TdS: What are the disadvantages of a single global currency? The primary objection to a single global currency seems to be that a nation's ability to manipulate the money supply and inflation is eliminated, but is that really a disadvantage? The record of national monetary management is mixed, at best. There are even some economists today who predict the breakup of the Eurozone to enable one or more countries to return to their own currencies to make their exports cheaper. Such steps would lead to a race to the bottom, which is not in anyone's interest. Despite occasional talk about that possibility, it simply will not happen because the benefits of monetary union are far greater than the costs, and those benefits are plain to see not only by the managers of our economies, but by the people. Another perceived disadvantage is that people are thought to want their national symbols, but what the people of the world want is stable money, and it doesn't really matter whose image is on their money.

Further, the benefits of a single global currency far exceed those of regional monetary unions because even the currencies of regional monetary unions must fluctuate against the currencies of other monetary unions, and their central banks must maintain costly foreign exchange reserves.

TdS: What approach would you suggest to creating a single global currency?

MB: The success of the euro and other monetary unions has shown the world the benefits of regional monetary unions and the path to a single global currency has become clear. The world will achieve a single global currency, to be managed by a Global Central Bank within a Global Monetary Union by expanding and merging current monetary unions and creating new monetary unions.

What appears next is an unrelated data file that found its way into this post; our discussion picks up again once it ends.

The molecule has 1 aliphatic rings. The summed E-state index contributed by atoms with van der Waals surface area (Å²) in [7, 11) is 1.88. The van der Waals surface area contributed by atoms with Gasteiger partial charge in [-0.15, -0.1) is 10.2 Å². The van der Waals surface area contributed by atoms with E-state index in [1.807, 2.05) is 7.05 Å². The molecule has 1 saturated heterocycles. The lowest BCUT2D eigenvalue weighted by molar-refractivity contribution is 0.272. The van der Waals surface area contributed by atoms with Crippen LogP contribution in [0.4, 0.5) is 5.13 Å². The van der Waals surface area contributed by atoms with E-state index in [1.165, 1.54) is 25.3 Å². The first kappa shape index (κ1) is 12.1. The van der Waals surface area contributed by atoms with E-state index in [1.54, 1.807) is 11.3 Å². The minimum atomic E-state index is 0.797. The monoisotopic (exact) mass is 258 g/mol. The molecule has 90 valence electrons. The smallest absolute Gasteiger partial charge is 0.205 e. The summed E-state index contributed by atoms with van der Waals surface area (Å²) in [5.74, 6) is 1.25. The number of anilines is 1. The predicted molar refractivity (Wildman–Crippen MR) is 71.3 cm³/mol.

The Gulf Cooperation Council's monetary union is planned for 2010, and that will be the world's second largest monetary union. Others are planned for South America, East and South Africa and Asia, and the monetary unions in the Caribbean and West Africa will be expanding. The processes of creation, growth and merger will continue until there is a critical mass or "tipping point" where one monetary union currency emerges as the obvious choice. The joining of the U.S. with one or more monetary unions might be one "tipping point," as might be the merger of the Eurozone with the Gulf Cooperation Council and one or more Asian currencies. After such a tipping point is passed, the remaining currencies will flock to join, just as countries have joined other efforts at worldwide standardization of measurement, computers, telecommunications and air traffic.

TdS: What can be done to accelerate the timetable to implementation of a single global currency?

MB: The Single Global Currency Association is urging economists and government officials globally to research and study the costs and benefits of a single global currency. The claims in this interview and my book, The Single Global Currency: Common Cents for the World, need to be substantiated. The International Monetary Fund should be the most interested in a single global currency since a single global currency will achieve all of the original goals of the IMF. Thanks, Ted. The single global currency will be for the people and for the world.

TdS: Thank you, Morrison. Usually the discussion of currencies is rather academic and hard to understand. Thanks for making it easier for us non-academic people.

Good Luck!


Theodore F. di Stefano is a founder and managing partner at Capital Source Partners, which provides a wide range of investment banking services to the small and medium-sized business. He is also a frequent speaker to business groups on financial and corporate governance matters. He can be contacted at Ted@capitalsourcepartners.com.